Nicknamed 'The Last Frontier', Alaska is a state in the United States located in the northwest extremity of the North America. Comprising an area of 663,268 square miles, it is the largest state in the United States by area. It is also the third least populous and the least densely populated state in the country. The state does not share its border with any other US state.
Alaska is the only non-contiguous US state and is actually a part of the continental US. Juneau is the state capital and Anchorage is the most populous city in Alaska. Fairbanks is the largest city in Interior Alaska.
History of Alaska
Around 14,000 BC, nomadic groups from Asia crossed the Bering land bridge and moved further south to inhabit the Americas. Numerous indigenous tribes populated the region when the first Russian explorers arrived in the 18th century. Grigory Ivanovich Shelikhov laid the first permanent Russian settlement after the resistance from the natives around Three Saints Bay.
On March 30, 1867, the territory was purchased by the US from the Russian Empire for 7.2 million US dollars. The region went through several administrative changes before it was finally organized as a US territory on May 11, 1912. It was admitted to the Union as the 49th state on January 3, 1959. Today, Alaska's economy is known for fishing, natural gas, oil, and tourism industries.
Geography of Alaska
Alaska is bounded by the Canadian territories of Yukon and British Columbia on the east; the Pacific Ocean and the Gulf of Alaska on the south; the Bering Strait, the Bering Sea and the Chukchi Sea on the west; and the Arctic Ocean and Beaufort Sea on the North. It is the westernmost, northernmost, and surprisingly the easternmost state in the country. With a land area of 586,412 square miles, Alaska is twice the size of Texas. The westernmost tip of Alaska is 50 miles away from Russia.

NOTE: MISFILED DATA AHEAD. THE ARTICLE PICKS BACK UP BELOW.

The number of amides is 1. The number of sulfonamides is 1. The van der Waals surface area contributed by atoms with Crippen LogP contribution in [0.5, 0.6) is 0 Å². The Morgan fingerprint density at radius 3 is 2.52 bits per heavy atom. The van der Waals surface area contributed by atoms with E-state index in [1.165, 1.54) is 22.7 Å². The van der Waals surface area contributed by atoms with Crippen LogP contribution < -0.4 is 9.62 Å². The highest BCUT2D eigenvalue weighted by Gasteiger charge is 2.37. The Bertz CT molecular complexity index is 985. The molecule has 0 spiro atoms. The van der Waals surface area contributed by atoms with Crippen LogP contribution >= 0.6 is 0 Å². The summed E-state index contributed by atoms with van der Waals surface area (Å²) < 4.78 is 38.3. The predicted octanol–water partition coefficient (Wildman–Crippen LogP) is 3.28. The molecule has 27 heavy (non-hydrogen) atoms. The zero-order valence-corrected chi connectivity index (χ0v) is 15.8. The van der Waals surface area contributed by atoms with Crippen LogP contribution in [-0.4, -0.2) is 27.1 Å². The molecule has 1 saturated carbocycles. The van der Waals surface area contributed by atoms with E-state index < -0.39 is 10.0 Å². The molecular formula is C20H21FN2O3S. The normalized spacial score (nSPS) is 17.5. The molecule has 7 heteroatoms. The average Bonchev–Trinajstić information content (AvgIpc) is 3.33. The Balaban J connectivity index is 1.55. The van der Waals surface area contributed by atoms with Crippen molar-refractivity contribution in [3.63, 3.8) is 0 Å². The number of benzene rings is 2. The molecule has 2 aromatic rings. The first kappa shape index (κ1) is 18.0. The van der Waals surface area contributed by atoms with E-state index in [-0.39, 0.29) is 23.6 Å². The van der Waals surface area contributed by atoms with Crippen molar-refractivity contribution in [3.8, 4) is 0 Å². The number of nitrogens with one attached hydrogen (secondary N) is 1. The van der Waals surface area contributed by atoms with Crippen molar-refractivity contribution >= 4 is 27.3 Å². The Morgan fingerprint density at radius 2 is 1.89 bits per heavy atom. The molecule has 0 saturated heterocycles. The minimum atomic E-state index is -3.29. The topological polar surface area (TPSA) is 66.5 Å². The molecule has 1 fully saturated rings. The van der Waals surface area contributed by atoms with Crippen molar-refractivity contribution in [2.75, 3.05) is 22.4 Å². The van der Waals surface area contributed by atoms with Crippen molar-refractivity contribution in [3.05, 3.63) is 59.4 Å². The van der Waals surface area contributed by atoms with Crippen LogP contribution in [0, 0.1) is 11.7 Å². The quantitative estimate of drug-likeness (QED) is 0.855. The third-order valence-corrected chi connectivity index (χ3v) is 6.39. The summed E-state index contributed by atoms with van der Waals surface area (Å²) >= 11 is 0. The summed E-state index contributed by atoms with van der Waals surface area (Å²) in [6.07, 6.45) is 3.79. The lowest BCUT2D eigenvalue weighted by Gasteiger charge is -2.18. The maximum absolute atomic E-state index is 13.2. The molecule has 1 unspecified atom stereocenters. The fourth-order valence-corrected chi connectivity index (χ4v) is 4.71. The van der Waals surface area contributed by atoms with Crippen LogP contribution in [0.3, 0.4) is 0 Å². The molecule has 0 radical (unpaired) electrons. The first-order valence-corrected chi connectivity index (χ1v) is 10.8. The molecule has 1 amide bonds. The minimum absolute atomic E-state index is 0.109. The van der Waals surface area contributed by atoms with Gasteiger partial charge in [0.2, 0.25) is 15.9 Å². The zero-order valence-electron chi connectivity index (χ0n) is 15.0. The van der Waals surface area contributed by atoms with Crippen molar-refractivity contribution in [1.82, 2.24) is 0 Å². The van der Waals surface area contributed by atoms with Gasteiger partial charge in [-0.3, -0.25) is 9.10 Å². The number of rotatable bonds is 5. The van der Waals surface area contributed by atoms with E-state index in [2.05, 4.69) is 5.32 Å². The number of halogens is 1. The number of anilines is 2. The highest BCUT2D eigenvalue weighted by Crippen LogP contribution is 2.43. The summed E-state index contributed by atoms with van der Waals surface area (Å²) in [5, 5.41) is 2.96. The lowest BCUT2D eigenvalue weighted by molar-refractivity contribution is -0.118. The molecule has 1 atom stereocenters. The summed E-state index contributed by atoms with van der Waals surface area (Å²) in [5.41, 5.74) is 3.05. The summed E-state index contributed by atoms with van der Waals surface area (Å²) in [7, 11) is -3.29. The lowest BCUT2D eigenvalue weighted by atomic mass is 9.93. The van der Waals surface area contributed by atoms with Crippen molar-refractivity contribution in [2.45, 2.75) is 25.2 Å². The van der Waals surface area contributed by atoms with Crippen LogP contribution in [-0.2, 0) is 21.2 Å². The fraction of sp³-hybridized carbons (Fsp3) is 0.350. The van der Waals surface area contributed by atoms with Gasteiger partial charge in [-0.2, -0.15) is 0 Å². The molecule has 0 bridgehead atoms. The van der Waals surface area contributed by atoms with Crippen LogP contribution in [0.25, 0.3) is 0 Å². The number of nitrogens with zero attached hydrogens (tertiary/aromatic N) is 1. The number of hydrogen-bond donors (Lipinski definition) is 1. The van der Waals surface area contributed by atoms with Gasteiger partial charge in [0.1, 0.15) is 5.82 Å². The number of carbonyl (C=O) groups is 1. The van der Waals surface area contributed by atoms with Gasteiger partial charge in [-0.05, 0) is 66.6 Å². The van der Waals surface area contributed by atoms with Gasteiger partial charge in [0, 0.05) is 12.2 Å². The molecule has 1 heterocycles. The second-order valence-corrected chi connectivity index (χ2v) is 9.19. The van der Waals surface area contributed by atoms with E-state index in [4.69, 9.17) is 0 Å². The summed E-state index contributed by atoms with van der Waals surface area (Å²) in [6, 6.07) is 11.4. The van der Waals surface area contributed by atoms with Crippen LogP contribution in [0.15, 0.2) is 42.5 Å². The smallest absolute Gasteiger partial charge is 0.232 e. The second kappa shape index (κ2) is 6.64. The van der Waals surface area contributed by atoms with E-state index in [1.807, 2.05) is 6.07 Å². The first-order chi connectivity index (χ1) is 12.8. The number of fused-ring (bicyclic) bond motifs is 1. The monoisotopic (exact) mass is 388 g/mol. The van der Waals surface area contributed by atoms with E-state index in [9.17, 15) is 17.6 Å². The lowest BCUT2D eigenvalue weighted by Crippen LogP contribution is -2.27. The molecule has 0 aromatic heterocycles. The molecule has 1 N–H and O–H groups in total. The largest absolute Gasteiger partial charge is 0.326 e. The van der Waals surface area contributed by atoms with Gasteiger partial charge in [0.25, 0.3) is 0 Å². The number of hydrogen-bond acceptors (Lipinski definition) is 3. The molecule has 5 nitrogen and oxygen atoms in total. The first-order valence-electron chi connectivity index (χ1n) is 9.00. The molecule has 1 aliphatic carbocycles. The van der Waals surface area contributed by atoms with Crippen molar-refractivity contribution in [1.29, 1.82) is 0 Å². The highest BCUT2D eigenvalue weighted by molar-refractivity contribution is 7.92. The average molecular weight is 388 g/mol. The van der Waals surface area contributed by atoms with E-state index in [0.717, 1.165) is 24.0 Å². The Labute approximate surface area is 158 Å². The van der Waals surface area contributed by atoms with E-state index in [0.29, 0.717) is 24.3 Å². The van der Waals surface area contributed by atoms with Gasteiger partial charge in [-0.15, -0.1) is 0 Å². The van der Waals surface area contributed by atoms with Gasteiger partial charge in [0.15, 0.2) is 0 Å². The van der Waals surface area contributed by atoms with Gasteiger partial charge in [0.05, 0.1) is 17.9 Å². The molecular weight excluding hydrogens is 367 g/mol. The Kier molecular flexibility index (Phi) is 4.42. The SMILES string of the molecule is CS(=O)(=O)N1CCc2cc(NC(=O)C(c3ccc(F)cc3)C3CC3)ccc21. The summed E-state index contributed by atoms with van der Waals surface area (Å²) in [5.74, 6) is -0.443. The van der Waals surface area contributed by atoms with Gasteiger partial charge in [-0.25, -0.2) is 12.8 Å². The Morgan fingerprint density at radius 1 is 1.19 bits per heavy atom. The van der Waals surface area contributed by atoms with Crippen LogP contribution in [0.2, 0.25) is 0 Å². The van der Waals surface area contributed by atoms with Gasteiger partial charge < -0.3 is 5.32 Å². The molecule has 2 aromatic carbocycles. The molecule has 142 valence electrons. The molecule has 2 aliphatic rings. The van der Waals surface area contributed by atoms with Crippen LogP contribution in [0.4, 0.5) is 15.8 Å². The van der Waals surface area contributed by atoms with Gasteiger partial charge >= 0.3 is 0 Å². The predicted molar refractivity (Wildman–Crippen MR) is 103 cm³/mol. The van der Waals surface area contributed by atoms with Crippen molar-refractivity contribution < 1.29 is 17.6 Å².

Alaska is renowned for an incredible topography. The state features rugged mountain ranges, coastal marshlands and sequestered islands. There is also a chain of volcanoes in Alaska, out of which many are categorized as “active volcanoes”. Though not officially divided, Alaska is widely grouped into six regions; South Central, Southeast, Interior, Southwest, North Slope and the Aleutian Islands. The state has more than 3,000 rivers and 3 million lakes. With an elevation of 6,190 meters, Denali is highest mountain in Alaska and in North America.
Travel Destinations in Alaska
Alaska is nature's greatest temple and is a must-visit destination for travellers. It is a land of wilderness, teeming with spectacular natural beauty, glacier-carved valleys, tundra landscapes, and craggy mountain ranges. An absolute paradise for outdoor recreation, thrill seekers get here to enjoy hiking, backpacking, fishing, and rafting. The Denali National Park, Gates of the Arctic National Park, Kenai Fjords National Park, and Mendenhall Glacier are some of the most popular points of interest in Alaska.
From native culture museums in Anchorage to quirky small towns like Homer, Alaska has a plethora of attractions to visit. Wildlife viewing tours to encounter salmon-fishing Kodiak bears or migrating birds and whales are popular among travelers. Alaska Native Heritage Center, Portage Glacier, Chugach State Park, Tongass National Forest, Sitka National Historical Park, and Totem Heritage Center are other destinations to visit in Alaska.
Transportation in Alaska
Mostly served by seasonal airlines, Ted Stevens Anchorage International Airport (ANC) is the gateway to Alaska.
The Alaska Railroad has played a critical role in the socio-economic development of the state. The network extends from Seward and Whittier to Fairbanks.
Due to its location, the state has relatively smaller road network. The 1700-mile-long Alaska Highway provides a link between the lower 48 states and Alaska through Canada. It passes through major populated centers of the state. Snowmobile and dogsled are effective modes of local transportation.
Education in Alaska
The Alaska Department of Education and Early Development is the governing body of school system. The University of Alaska has campuses in Anchorage, Fairbanks, and Juneau. Charter College, Alaska Bible College, and Alaska Pacific University are notable private institutions in the state.
Facts about Alaska
Last Updated on: February 24, 2020
- The United States purchased Alaska at around two cents per acre from the Russian Empire.
- The city of Anchorage is home to more than 40 percent of Alaska's total population.
- The state has 17 out of 20 highest mountain peaks in America.
- The state is divided into 16 boroughs instead of counties.
- Alaska has longer ocean coastline than the rest of 49 states.